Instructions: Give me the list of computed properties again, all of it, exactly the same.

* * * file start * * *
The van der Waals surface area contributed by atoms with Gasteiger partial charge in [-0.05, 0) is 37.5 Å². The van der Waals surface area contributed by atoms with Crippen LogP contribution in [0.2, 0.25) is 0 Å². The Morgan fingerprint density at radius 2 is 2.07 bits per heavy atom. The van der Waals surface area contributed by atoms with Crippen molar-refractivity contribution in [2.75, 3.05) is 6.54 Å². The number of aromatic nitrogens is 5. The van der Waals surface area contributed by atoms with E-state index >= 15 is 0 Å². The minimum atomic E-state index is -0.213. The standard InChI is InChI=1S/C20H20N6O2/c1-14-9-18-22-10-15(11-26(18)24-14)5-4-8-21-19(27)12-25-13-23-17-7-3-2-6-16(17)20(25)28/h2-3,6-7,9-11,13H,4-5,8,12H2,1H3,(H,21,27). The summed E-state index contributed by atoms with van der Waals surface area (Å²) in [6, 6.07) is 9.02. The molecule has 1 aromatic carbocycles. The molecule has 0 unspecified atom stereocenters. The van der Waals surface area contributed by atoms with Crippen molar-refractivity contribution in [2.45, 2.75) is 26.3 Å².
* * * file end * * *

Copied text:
The van der Waals surface area contributed by atoms with Gasteiger partial charge in [-0.05, 0) is 37.5 Å². The van der Waals surface area contributed by atoms with Crippen LogP contribution in [0.2, 0.25) is 0 Å². The Morgan fingerprint density at radius 2 is 2.07 bits per heavy atom. The van der Waals surface area contributed by atoms with Crippen molar-refractivity contribution in [2.75, 3.05) is 6.54 Å². The number of aromatic nitrogens is 5. The van der Waals surface area contributed by atoms with E-state index >= 15 is 0 Å². The minimum atomic E-state index is -0.213. The standard InChI is InChI=1S/C20H20N6O2/c1-14-9-18-22-10-15(11-26(18)24-14)5-4-8-21-19(27)12-25-13-23-17-7-3-2-6-16(17)20(25)28/h2-3,6-7,9-11,13H,4-5,8,12H2,1H3,(H,21,27). The summed E-state index contributed by atoms with van der Waals surface area (Å²) in [6, 6.07) is 9.02. The molecule has 1 aromatic carbocycles. The molecule has 0 unspecified atom stereocenters. The van der Waals surface area contributed by atoms with Crippen molar-refractivity contribution in [2.45, 2.75) is 26.3 Å².